Mead & the Young Sex Mavens by Judith Reisman
Back in the Roaring Twenties, Columbia University’s Franz Boas (1858–1942), the “father of American anthropology,” was maneuvering to break what he called the “shackles that tradition has laid upon us.” To that end, Boas supported the “field work” of young anthropology students, including Margaret Mead, who set out to prove what Boas wanted her to prove: that happy primitive people had better sex, younger, than uptight Westerners.
In 1925, the 23-year-old Mead, recently married to the first of her three husbands, went to Samoa, stayed for less than a year, and returned to the U.S. claiming that Samoan society was an “uninhibited,” free-sex society with no jealousy, no rape, and great sex. On the basis of this exploit, she got her Ph.D. and eventually became one of the most celebrated of all anthropologists.
Mead described her sexual paradise in Coming of Age in Samoa (1928), a book that caught the attention of a young New Zealand-born anthropologist, Derek Freeman. Expecting to find the sexual utopia Mead had depicted, he went to Samoa in 1940 and lived there for three years, studying and working as a schoolteacher.
To his considerable disappointment, Freeman (later a professor at the Australian National University) found that Mead was wrong. . . .
David Mills on Margaret Mead’s False Paradise
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The Margaret Mead Method, in either its original or modified form, is a very useful method . . . if you’re a creep. It proves—to the standard of the man with his pants halfway off and the woman who has gotten a better offer than her husband the couch potato will make, anyway—that sexual libertinism is natural and sexual restraint unnatural, and since being natural is always good, you ought to let go and have fun, just like the jolly party girls of the South American tribes.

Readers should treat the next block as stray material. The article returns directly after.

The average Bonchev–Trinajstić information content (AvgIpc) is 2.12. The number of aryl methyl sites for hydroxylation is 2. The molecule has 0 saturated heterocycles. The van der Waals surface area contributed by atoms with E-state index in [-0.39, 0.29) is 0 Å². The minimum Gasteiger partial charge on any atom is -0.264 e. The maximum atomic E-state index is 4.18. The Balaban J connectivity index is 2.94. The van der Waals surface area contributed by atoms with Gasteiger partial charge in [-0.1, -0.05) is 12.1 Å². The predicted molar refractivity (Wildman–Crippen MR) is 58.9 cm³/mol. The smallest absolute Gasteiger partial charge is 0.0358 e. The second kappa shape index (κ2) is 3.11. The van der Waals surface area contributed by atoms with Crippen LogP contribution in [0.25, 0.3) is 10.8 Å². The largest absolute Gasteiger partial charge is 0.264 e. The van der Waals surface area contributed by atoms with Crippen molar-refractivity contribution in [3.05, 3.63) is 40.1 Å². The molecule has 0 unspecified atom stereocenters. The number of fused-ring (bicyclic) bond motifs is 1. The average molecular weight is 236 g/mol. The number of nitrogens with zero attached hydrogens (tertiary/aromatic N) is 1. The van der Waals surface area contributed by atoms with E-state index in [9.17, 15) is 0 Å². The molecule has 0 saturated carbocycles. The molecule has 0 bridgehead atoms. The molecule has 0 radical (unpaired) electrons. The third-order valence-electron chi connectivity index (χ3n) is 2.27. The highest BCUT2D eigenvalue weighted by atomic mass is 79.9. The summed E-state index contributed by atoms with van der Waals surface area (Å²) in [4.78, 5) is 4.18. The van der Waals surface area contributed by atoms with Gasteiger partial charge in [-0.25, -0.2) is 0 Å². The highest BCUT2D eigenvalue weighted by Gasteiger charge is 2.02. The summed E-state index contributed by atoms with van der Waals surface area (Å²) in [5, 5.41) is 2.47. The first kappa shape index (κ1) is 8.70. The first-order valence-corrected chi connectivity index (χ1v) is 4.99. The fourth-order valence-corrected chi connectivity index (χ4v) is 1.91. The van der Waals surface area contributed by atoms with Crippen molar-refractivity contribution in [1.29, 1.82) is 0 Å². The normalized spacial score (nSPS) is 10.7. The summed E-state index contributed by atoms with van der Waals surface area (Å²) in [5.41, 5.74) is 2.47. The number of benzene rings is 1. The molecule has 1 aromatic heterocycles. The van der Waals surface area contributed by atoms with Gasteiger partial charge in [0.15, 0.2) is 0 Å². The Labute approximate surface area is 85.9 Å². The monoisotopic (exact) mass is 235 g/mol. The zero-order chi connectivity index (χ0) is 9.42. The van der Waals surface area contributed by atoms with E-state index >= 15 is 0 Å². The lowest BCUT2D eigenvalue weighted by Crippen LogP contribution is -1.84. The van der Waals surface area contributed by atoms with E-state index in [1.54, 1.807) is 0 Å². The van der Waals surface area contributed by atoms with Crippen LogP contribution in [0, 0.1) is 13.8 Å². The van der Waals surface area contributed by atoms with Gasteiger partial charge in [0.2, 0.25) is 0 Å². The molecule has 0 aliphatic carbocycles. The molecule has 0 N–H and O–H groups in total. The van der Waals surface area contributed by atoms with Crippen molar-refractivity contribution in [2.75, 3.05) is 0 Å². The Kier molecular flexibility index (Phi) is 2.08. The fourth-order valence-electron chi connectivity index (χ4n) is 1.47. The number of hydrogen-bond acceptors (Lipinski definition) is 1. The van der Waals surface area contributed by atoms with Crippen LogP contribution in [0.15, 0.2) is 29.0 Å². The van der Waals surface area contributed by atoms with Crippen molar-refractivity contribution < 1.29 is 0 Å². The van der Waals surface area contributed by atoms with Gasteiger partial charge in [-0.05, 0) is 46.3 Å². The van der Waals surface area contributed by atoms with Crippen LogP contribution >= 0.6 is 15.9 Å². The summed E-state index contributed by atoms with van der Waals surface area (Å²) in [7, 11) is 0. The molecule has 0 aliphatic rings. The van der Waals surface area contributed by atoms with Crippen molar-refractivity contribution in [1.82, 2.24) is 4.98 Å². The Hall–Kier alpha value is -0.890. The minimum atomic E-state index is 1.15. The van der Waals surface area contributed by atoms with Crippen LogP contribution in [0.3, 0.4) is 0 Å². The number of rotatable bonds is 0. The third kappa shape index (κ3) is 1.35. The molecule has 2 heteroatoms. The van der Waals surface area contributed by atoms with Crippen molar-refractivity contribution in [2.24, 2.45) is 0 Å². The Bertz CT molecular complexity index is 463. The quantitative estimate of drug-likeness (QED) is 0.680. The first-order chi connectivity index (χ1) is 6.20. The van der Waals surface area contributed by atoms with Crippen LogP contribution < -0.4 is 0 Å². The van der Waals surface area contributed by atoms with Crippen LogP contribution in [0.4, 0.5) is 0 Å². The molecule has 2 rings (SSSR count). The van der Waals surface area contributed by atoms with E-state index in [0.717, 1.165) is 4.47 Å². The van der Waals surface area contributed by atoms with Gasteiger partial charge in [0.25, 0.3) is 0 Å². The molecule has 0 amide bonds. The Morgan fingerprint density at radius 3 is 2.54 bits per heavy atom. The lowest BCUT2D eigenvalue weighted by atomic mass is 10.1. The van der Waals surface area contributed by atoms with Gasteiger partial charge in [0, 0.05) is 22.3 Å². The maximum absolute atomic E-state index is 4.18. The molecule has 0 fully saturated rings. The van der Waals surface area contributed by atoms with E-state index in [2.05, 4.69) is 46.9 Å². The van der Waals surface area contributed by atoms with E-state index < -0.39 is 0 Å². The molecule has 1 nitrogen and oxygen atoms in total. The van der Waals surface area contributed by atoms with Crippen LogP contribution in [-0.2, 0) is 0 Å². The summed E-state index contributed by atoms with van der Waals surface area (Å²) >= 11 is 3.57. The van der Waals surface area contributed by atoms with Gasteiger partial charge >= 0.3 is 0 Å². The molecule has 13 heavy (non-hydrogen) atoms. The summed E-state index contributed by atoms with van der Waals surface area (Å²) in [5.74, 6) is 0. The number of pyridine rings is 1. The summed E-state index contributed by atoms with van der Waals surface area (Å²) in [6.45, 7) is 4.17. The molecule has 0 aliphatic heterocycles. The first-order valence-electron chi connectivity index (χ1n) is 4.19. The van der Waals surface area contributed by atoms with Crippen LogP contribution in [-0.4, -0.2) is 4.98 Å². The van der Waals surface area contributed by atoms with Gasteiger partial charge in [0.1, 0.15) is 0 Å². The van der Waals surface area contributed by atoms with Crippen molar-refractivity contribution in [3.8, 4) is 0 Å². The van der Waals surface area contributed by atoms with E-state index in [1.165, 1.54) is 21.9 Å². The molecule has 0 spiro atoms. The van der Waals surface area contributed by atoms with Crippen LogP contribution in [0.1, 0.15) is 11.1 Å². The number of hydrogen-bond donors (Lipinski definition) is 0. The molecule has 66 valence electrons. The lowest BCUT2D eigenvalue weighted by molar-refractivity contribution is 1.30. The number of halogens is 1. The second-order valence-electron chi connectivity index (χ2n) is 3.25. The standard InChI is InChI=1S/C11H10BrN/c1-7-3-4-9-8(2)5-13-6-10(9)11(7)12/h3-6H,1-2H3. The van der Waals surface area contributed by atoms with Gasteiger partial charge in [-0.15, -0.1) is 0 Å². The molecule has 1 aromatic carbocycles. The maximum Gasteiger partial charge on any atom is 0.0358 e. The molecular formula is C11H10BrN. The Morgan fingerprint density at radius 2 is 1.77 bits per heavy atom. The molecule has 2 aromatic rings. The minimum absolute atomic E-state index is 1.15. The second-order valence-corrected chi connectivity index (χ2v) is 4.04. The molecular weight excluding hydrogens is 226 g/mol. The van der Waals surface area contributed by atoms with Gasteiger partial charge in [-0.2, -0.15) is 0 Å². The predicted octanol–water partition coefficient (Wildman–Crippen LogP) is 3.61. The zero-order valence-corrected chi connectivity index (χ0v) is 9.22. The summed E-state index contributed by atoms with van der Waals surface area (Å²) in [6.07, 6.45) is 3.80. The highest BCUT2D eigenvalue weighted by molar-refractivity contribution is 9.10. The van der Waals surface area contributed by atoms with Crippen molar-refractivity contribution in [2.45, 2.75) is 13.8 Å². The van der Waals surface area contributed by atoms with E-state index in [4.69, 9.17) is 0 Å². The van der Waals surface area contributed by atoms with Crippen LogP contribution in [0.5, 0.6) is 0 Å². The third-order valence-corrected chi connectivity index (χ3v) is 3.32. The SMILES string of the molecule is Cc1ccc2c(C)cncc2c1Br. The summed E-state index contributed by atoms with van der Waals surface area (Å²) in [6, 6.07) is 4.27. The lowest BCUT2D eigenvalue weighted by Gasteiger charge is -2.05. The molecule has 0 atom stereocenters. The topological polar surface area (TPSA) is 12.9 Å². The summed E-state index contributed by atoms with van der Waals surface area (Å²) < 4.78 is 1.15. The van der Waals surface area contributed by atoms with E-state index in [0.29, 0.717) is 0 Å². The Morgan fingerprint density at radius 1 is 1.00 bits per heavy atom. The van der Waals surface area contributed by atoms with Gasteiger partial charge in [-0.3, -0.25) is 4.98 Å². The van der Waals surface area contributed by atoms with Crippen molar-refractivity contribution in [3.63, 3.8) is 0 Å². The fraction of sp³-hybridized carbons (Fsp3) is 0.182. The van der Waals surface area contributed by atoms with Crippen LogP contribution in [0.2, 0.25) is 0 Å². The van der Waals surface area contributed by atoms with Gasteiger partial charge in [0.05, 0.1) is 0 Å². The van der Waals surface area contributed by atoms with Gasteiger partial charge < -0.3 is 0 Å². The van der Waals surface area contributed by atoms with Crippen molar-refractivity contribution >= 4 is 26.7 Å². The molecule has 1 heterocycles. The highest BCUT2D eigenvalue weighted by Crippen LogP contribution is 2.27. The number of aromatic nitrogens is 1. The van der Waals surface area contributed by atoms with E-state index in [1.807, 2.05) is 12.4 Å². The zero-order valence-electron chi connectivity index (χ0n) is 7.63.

This is why Coming of Age in Samoa made Mead famous. You want to have an affair with the babe next door? Well, those darling little Samoans living in a state of nature are doing it all the time, and look how happy and fulfilled and innocent they are. Margaret Mead said so. It’s scientific. You feel guilty? You’re a modern man afflicted with Judeo-Christian guilt, but just ignore it—socially constructed and unnatural as it is—and enjoy the pleasures nature and evolution have provided for you.
I am afraid this is the idea these stories almost always promote, whatever insights into the nature of a fallen creation they provide. They begin with reports of young Samoans having free and joyful sex among the palm trees, and end with middle-aged Barney desperately betraying his wife at the Hampton Inn.